Opinion: A balanced approach is needed for oil tax rates

Opinion: A balanced approach is needed for oil tax rates

For the good of Alaska and the future of the state, please vote no on Proposition 1.

  • Thursday, September 24, 2020 8:39pm
  • Opinion

Proposition 1 focuses only on maximizing revenue and fails to appreciate a balanced approach to taxation that can contribute to the state over an extended period.

The proposition takes the approach of “grab it while you can” and ignores an alternative of a continuous and ongoing revenue stream. Under a balanced approach, lower tax rates and credits may reduce short-term revenue, but at the same time, provide incentives for new and future production.

Ongoing production even at lower tax rates provides royalties to the state that usually amount to one-eighth or more of the production volume or value. Royalties are the contractual obligation of a lessee to the state for the production of the state’s oil and gas and are different from the tax obligation.

Tax credits and deductions can be considered an investment by government to promote business activity and increased revenue. Although some past tax credits were a cost to the state with little or no state revenue benefit, oil and gas production incentives have resulted in finding new reserves and increasing petroleum production in Cook Inlet and the North Slope.

Cook Inlet production has benefited users of Cook Inlet natural gas and new production from the North Slope is feeding into the pipeline.

Oil and gas are nonrenewable resources. Petroleum resources differ from renewable resources in which more trees or grain can be planted, fish hatched, or hydro projects built. As a nonrenewable resource, all the oil and gas that will eventually be produced in Alaska is sitting in the ground right now. After years of production, incentives are necessary to encourage exploration for previously undiscovered oil and gas deposits and for the development and support of enhanced recovery technology to make previously uneconomic reserves worthwhile to produce.

We have already produced from the most easily located and economically advantageous reserves — the low-hanging fruit of the resource. We need to figure out the best ways to ensure future production and a reliable revenue stream to the state. We cannot grab it while we can and be like the farmer who has a great goose dinner and later wonders what happened to the golden eggs.

Alaska likely has the lowest point-of-production values in the United States because of the distances to markets and transportation costs.

The value of the oil and gas where it is produced is the basis for determining the amount of royalty and tax revenue the state will receive. The relatively low value at the point-of-production in Alaska compared to other areas in the U.S. and the world, and the extraordinary exploration, production and development costs in the state are major disincentives to investing in Alaska. At some point, adding higher taxes makes a decision not to invest here easier to justify to shareholders.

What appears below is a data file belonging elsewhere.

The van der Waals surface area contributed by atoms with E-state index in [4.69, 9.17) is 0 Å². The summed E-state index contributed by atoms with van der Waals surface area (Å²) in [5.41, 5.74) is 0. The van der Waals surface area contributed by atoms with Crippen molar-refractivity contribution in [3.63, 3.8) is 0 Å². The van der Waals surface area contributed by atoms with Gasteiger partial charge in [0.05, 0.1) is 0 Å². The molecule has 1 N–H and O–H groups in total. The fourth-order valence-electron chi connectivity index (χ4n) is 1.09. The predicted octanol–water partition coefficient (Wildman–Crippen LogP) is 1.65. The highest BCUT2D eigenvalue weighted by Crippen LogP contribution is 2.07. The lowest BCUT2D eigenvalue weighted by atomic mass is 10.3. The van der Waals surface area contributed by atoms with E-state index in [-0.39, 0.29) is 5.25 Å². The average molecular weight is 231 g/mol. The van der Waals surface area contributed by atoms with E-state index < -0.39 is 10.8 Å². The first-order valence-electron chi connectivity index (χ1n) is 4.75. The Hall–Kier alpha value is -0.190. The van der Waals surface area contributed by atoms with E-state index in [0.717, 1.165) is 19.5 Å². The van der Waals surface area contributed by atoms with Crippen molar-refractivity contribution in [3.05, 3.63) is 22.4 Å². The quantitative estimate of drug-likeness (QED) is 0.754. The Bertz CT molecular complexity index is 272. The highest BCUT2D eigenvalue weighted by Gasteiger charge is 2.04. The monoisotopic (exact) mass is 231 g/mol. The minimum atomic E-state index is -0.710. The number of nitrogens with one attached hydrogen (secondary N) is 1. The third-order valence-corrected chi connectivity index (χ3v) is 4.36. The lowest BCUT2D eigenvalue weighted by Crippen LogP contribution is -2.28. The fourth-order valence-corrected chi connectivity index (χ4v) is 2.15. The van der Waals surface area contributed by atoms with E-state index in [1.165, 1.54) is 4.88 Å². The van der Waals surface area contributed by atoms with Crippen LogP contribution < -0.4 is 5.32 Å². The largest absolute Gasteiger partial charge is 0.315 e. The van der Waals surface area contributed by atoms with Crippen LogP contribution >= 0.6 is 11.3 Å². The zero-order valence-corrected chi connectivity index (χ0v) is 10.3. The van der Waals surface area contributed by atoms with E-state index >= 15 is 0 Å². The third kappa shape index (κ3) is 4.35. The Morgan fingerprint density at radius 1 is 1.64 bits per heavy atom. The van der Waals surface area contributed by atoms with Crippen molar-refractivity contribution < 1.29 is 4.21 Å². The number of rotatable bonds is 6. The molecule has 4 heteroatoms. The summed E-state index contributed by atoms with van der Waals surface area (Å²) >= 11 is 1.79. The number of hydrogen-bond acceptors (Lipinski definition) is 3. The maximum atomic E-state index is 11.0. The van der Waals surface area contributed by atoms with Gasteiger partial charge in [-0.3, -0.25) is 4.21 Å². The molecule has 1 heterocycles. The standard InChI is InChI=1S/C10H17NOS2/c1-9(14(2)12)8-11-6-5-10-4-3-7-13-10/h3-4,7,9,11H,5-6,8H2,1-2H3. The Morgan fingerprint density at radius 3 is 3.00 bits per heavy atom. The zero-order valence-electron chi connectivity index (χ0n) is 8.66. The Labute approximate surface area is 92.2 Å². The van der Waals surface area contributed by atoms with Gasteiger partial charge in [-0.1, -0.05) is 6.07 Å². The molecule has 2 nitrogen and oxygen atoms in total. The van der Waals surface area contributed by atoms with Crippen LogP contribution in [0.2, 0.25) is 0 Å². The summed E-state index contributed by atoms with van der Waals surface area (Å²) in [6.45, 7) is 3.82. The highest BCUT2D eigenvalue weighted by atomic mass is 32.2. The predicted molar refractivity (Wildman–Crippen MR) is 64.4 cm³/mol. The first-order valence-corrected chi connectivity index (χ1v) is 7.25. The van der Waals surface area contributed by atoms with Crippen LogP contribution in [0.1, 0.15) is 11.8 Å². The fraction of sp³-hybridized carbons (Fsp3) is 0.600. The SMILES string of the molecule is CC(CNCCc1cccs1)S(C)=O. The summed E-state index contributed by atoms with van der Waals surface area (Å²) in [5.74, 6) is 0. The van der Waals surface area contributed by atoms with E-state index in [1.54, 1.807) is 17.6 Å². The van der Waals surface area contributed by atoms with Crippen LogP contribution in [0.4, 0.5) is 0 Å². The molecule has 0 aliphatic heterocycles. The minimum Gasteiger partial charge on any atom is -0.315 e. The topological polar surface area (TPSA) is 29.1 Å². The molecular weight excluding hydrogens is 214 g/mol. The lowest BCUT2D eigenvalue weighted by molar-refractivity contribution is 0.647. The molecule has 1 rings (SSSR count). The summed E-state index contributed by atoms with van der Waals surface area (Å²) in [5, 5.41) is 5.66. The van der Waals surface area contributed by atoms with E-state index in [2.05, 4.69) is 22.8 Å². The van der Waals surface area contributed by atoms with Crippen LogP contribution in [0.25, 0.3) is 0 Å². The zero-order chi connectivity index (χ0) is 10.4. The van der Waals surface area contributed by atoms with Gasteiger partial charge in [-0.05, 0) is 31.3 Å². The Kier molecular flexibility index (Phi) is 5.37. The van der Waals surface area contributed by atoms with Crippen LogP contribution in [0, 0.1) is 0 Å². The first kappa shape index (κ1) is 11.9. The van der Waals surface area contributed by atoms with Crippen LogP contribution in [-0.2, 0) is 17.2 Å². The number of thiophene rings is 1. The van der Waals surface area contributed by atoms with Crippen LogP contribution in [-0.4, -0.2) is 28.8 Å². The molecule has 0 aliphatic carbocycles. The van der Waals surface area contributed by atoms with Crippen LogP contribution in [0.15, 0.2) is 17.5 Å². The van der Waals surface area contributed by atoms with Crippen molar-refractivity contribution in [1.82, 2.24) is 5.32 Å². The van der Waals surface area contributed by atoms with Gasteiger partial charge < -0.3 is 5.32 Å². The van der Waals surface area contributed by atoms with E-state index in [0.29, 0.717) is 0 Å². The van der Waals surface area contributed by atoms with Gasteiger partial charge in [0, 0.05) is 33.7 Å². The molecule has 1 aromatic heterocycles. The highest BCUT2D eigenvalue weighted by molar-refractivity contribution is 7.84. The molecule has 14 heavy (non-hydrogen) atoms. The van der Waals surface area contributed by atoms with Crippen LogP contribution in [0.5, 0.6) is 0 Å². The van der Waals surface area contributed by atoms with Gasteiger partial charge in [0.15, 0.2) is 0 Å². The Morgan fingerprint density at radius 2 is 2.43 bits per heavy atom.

The number of barrels that represents the lowest volume of oil that can support the operation of the Trans-Alaska Pipeline System has been debated for the purposes of estimating the life of the pipeline and the tariffs necessary to support its operation. As production declines and oil available to TAPS declines, a combination of physics and economics will at some point bring an end to TAPS. The debate over the minimum throughput will eventually be resolved as production declines. At that point, the pipeline will be shut down and dismantled. If Proposition 1 passes, we may find out sooner rather than later that point at which TAPS can no longer operate.

I am not inferring that our oil and gas tax laws cannot be improved. Tax laws are just like any other law that can be amended as necessary in the best interest of the state. Studying how a tax law provides revenue to the state and whether the burden on a taxpayer is constitutionally reasonable can be helpful in refining revenue laws. However, the Legislature is the best forum for considering tax changes, particularly to a complicated tax that is the economic lifeblood of the state.

Keep the oil and gas industry and jobs in Alaska for the long term. For the good of Alaska and the future of the state, please vote no on Proposition 1.

Don Bullock is a retired lawyer who previously worked for the State of Alaska and testified before the Alaska Legislature on oil and gas matters.


• By Don Bullock


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